Remember when your parents used to constantly bug you to go outside? They may have been acting like nothing more than common pushers. According to ScienceNow, researchers in Italy have found that trace amounts of illicit drugs float in the atmosphere at a higher rate near areas with more drug activity. You are now free to follow Phish around the country with a vacuum sealer and start bottling that precious, heady air.
This discovery began when analytical chemist Angelo Cecinat and his colleagues “detected small amounts of cocaine in the air of Rome and the city of Taranto on the coast of southern Italy.” Their further research suggests that there is a higher rate of airborne cocaine or cannabinoids in areas with more reported drug-use and drug-related crime.
Here’s the science of how they were able to create this correlation:
Cecinato and colleagues analyzed the air in 20 spots in eight regions of Italy in winter and 39 sites in 14 regions in summer. The investigators collected air samples, extracted the contaminants, and analyzed the results, checking for cocaine and cannabinoids (the active ingredients in marijuana). To rule out false positives caused by other compounds, the team also tested for common pollutants including hydrocarbons, ozone, and nitric oxide.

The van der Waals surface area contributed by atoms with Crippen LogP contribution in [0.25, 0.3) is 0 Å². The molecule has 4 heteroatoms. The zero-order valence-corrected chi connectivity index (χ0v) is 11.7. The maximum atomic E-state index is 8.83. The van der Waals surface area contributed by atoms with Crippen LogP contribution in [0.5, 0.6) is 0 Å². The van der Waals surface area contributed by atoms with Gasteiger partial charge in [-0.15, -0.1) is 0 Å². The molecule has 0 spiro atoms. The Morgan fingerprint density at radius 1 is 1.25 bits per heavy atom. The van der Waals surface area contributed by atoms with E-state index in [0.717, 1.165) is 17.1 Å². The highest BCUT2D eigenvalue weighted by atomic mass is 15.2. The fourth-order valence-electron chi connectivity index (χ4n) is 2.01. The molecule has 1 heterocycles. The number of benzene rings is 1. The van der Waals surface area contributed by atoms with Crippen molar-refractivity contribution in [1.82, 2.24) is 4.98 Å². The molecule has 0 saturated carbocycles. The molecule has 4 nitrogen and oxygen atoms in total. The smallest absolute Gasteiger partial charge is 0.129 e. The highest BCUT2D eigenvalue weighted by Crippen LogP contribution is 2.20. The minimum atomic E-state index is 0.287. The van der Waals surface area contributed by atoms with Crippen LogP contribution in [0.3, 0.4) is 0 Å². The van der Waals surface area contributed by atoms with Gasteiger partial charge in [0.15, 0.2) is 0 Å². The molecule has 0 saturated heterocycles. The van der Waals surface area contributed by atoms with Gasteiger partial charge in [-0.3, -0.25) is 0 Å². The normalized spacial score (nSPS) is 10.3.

Relationships were evaluated with the so-called Pearson regression coefficient (represented by the symbol R2), which shows how strongly two factors correlate when plotted on a graph. An R2 of 1 means the two essentially coincide. When the researchers compared their results against records of drug-related criminal activity, they found that airborne concentrations of cocaine correlated with the amount of drugs seized by police; R2 values were 0.54 for cocaine seizures and 0.73 for the total amount of illicit substances.
The use of this accurate detection system would be a boon for authorities who are trying to quickly estimate drug abuse rates in certain areas without needing to conduct time-consuming surveys. They also could use it as a party detector.
Don’t expect to open your window and get a buzz, however. Experts highly doubt that these trace amounts have any effect on non-users because their presence in the air is so minute.
This article from the Village Voice Archive was posted on December 17, 2011